Movie Review – Fate Of The Furious, The

Director :   F Gary Gray
Year Of Release :   2017
Principal Cast :  Vin Diesel, Dwayne Johnson, Jason Statham, Michelle Rodriguez, Tyrese Gibson, Chris “Ludacris” Bridges, Scott Eastwood, Nathalie Emmanuelle, Elsa Pataky, Kurt Russell, Charlize Theron, Tego Calderon, Kristofer Hivju, Don Omar, Luke Evans.
Approx Running Time :   128 Minutes
Synopsis:  When a mysterious woman seduces Dom into the world of terrorism and a betrayal of those closest to him, the crew face trials that will test them as never before.

*****

As the modern pinnacle of “big dumb fun”, the Fast & Furious movies continue to be an absolute gold mine for Universal, who would never have imagined their little car-racing flick from 2001 would become one of the most successful and critically popular franchises not currently owned by Disney. If you can believe it, we’re staring down the stickshift of the eighth film in this series, a staggering achievement for a franchise not Harry Potter or James Bond, and while many sagas of such venerability might sag or suffer the effects of wear and tear, magically the Furious lads just keep reinventing themselves. Even the tragedy of Paul Walker’s passing couldn’t dent the positivity surrounding Furious 7, bringing in over a billion dollars globally to make it the most successful film in the saga: Fate Of The Furious, which sees almost all the previous cast return in their respective roles, attempts to top the nutball stunts of its predecessors (including that hugely fun car-safe-chase sequence from Fast 5, the “they’ve got a tank!” sequence in Fast 6, and the twin-towers-car-jump scene in Fast 7) and give audiences the adrenalised cinematic thrills they’ve paid their money to see.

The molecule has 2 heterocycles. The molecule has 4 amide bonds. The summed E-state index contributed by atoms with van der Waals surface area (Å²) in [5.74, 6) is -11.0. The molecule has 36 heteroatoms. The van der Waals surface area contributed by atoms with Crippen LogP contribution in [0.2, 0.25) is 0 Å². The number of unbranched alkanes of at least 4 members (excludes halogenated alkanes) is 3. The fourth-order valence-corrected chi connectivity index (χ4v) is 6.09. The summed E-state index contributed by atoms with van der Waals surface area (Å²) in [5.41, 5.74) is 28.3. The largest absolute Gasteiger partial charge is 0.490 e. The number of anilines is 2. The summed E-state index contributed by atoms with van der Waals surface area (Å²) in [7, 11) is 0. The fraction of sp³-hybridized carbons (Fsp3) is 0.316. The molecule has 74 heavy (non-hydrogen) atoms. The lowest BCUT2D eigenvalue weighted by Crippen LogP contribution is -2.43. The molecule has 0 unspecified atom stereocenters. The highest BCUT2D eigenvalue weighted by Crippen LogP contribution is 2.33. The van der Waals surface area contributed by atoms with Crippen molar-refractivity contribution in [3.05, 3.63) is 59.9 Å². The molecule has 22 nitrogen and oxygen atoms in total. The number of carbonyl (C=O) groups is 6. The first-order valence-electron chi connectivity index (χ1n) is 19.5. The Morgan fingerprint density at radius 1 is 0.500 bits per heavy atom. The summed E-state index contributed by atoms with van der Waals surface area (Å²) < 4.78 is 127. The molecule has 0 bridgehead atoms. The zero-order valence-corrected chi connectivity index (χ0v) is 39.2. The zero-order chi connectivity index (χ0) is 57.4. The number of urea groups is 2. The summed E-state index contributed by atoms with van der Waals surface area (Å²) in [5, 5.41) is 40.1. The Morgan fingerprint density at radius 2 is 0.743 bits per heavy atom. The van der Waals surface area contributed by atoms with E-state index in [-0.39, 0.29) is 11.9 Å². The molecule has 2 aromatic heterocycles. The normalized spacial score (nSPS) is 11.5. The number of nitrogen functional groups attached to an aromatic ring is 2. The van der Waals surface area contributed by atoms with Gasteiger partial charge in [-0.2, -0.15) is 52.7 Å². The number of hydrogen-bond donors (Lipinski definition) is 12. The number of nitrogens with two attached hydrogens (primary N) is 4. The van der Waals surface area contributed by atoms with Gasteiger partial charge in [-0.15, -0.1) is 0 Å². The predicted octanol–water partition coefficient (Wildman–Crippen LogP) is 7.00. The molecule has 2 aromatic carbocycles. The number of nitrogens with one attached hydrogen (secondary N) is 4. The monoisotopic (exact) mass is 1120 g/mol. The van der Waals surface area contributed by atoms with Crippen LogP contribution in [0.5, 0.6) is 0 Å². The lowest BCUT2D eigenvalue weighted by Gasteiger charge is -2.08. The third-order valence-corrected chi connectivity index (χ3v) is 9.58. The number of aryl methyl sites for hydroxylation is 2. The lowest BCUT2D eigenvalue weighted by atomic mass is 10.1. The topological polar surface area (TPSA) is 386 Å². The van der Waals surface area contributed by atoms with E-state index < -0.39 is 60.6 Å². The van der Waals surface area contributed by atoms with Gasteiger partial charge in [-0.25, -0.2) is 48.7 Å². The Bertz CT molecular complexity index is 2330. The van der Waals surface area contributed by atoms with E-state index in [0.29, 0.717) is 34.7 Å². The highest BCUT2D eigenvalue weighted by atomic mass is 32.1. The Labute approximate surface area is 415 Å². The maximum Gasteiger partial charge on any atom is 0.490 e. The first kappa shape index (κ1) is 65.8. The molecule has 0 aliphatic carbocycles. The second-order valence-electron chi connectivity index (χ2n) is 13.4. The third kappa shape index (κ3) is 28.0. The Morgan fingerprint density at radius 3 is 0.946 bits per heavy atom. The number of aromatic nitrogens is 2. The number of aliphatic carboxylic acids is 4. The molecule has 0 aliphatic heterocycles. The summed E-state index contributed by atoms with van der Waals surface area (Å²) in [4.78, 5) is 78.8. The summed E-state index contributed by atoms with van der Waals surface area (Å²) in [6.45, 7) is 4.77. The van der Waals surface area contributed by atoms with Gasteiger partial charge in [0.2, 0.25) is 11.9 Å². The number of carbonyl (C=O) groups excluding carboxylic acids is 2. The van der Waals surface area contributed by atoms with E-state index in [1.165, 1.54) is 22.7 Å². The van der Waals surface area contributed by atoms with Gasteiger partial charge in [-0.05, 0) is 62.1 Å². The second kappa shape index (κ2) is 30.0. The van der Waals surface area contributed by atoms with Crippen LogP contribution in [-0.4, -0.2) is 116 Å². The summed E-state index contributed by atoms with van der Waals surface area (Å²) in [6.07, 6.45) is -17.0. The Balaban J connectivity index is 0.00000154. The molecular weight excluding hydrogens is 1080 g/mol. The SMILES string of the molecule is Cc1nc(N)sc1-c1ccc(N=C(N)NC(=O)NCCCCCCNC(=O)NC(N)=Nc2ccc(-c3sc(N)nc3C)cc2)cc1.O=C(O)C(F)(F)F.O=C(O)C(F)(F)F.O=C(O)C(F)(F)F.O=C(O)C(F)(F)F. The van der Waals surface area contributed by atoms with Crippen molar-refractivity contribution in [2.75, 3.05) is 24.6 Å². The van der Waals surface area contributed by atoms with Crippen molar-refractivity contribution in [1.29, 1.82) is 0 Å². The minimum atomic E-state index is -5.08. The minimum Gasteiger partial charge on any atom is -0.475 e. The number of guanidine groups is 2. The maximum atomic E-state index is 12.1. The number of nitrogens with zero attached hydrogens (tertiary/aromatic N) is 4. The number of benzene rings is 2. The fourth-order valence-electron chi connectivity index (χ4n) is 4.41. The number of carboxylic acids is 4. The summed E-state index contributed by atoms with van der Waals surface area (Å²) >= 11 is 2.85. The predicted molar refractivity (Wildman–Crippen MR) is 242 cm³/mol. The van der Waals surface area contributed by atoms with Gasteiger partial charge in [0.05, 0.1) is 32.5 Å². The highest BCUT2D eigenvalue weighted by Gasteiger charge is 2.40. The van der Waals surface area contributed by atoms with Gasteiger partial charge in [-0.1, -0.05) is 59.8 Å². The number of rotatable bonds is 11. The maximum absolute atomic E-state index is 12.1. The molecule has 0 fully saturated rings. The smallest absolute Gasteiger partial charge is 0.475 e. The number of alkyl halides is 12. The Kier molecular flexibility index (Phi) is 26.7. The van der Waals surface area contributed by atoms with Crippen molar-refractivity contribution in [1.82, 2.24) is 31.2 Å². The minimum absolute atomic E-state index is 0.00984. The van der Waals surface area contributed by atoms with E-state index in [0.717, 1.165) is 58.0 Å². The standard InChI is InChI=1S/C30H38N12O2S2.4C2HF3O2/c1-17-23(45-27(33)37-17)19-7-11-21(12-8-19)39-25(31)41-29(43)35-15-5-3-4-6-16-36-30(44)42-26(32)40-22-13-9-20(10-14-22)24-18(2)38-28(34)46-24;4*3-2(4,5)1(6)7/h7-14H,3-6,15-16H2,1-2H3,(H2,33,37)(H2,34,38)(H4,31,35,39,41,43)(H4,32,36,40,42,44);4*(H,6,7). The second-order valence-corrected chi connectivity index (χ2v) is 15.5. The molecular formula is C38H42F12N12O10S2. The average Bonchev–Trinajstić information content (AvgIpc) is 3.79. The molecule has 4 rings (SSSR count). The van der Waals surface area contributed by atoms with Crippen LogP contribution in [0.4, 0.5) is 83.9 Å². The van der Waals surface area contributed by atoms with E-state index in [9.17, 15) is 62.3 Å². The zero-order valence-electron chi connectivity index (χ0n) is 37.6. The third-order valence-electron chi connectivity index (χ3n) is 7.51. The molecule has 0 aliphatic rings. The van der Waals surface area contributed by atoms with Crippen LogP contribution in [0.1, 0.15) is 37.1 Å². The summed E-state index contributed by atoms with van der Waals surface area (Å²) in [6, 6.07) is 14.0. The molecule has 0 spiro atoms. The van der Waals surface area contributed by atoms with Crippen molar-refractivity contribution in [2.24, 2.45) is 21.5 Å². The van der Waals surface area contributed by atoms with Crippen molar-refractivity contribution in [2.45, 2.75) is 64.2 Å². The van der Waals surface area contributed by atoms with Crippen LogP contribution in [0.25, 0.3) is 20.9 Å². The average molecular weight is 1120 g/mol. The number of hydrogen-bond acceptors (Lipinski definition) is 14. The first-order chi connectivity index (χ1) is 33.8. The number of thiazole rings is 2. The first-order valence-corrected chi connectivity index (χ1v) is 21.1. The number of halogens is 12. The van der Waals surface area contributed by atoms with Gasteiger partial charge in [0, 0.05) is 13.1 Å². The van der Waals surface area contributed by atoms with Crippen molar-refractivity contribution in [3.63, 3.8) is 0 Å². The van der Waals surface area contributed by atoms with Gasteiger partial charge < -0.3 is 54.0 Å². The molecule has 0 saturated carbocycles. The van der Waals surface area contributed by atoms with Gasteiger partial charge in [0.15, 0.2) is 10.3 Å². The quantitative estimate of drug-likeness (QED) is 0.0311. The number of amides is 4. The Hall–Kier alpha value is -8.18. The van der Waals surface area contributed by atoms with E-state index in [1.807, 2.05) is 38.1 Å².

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Movie Review – Faster, Pussycat! Kill Kill!

Director :  Russ Meyer
Year Of Release :  1965
Principal Cast :  Tura Satana, Haji, Lori Williams, Susan Bernard, Stuart Lancaster, Paul Trinka, Dennis Busch, Ray Barlow, Mickey Foxx, John Furlong.
Approx Running Time :  83 Minutes
Synopsis: Three go-go dancers holding a young girl hostage come across a crippled old man living with his two sons in the desert. After learning he’s hiding a sum of cash around, the women start scheming on him.

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Fast cars and even faster women: there’s few films like Faster, Pussycat! Kill! Kill!, the seminal 60’s exploitation film directed by renowned titty-helmer Russ Meyer. Frankly, it’s an awful film, and for some reason has gained an inexplicable cult fame – perhaps deservedly so – but there’s a kitschy appeal about Meyer’s black-and-white direction and laughable script that works in a serendipitous B-movie way. It’s a film about angles: every second shot is designed to maximise the cleavage and sexuality of its trio of starlets, led by Tura Santana, who feel the need to wear skintight outfits through the Californian desert, so if you’re into big-breasted vixens and corny, laughable dialogue delivered in that rat-a-tat manner the sixties enjoyed, you’ll have a blast with this one.